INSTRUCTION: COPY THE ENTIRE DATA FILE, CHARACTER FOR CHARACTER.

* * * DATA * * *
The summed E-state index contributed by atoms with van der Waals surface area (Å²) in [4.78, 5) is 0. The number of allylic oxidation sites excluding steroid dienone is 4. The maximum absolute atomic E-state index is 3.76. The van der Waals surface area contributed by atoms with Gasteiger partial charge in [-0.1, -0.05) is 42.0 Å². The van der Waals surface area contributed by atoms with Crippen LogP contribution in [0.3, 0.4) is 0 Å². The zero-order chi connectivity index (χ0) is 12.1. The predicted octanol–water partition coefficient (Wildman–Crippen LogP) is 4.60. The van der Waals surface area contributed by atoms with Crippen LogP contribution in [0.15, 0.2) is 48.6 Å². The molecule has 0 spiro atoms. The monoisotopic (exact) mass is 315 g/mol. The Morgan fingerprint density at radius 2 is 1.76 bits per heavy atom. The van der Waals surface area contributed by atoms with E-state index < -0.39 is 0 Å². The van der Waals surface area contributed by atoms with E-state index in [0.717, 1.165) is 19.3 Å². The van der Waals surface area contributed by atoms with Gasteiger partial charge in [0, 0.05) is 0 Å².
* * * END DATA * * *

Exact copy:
The summed E-state index contributed by atoms with van der Waals surface area (Å²) in [4.78, 5) is 0. The number of allylic oxidation sites excluding steroid dienone is 4. The maximum absolute atomic E-state index is 3.76. The van der Waals surface area contributed by atoms with Gasteiger partial charge in [-0.1, -0.05) is 42.0 Å². The van der Waals surface area contributed by atoms with Crippen LogP contribution in [0.3, 0.4) is 0 Å². The zero-order chi connectivity index (χ0) is 12.1. The predicted octanol–water partition coefficient (Wildman–Crippen LogP) is 4.60. The van der Waals surface area contributed by atoms with Crippen LogP contribution in [0.15, 0.2) is 48.6 Å². The molecule has 0 spiro atoms. The monoisotopic (exact) mass is 315 g/mol. The Morgan fingerprint density at radius 2 is 1.76 bits per heavy atom. The van der Waals surface area contributed by atoms with E-state index < -0.39 is 0 Å². The van der Waals surface area contributed by atoms with E-state index in [0.717, 1.165) is 19.3 Å². The van der Waals surface area contributed by atoms with Gasteiger partial charge in [0, 0.05) is 0 Å².